Considering the parameters and architectural context of the corner site, I determined that the house needed to have a formal, two-story facade on St. Charles Avenue and a less formal, asymmetrical presence on the side street. Beginning to flesh out this idea, I envisioned a broad, symmetrical main mass facing the avenue with two single-story wings stretching behind to embrace a large, private courtyard. But something was still missing. The house needed an architectural element to facilitate the shift from the classical two-story facade to the more casual side elevations. What came to mind was something unexpected and even whimsical three-story tower like the very romantic ones found in the Mediterranean Revival houses of Palm Beach, Coral Gables, Bel Air, and Santa Barbara. Although this tower would have no functional purpose, it solved the problem by synthesizing the parts of the house into a harmonious whole.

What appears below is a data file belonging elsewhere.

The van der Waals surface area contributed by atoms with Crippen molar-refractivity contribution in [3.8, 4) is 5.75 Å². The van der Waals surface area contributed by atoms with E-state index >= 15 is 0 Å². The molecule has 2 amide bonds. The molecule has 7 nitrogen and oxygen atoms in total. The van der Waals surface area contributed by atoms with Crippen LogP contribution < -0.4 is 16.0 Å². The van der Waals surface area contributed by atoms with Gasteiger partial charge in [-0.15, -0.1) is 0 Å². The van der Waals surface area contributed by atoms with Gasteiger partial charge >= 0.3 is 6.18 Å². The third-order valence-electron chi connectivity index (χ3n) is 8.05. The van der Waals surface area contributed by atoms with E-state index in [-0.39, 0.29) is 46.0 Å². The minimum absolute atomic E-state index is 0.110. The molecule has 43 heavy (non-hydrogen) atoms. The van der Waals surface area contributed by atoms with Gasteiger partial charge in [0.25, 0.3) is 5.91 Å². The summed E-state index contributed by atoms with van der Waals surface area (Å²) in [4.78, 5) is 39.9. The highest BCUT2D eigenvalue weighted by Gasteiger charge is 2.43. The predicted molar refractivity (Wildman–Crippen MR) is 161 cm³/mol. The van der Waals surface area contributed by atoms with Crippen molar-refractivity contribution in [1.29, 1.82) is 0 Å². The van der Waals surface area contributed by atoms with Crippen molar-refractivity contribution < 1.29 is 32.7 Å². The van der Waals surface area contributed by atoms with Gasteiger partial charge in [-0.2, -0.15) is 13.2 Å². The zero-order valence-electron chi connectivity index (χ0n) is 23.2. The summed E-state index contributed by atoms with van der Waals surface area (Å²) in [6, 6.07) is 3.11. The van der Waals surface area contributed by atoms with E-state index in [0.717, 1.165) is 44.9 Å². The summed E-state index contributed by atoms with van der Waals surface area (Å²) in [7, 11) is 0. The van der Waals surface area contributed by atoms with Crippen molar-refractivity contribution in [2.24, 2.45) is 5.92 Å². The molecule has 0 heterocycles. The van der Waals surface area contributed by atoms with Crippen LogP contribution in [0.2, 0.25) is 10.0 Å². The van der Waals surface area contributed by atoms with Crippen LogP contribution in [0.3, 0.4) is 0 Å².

As my focus shifted to the selection of specific architectural devices, I considered Palladio’s work in the Veneto, Francis Burrall Hoffman’s Vizcaya in Miami, Addison Mizner’s and Maurice Fatio’s mansions in Palm Beach, and Wallace Neff’s and George Washington Smith’s Mediterranean Revival villas in California. I was channeling Palladio as I envisioned the face of the house, but I felt that his characteristic pediment-over-portico would be out of character with the neighboring dwellings, many of which have second-story terraces for watching the parades. Inspired instead by his facade for the Basilica in Vicenza, I designed a single-story portico with a row of arches supported by cut stone columns that forms a deep, colonnaded gallery on the ground floor and a stone balustrade terrace above. Although many of the portico’s details, including the carved rondels over the flanking shoulders of the arches, quote the Basilica, the proportions are reduced to a domestic scale. Combined with the overall simplicity of the facade’s remaining architecture, the effect is distinctive and enticing, strong enough to carry an important house on a corner lot, but without shouting.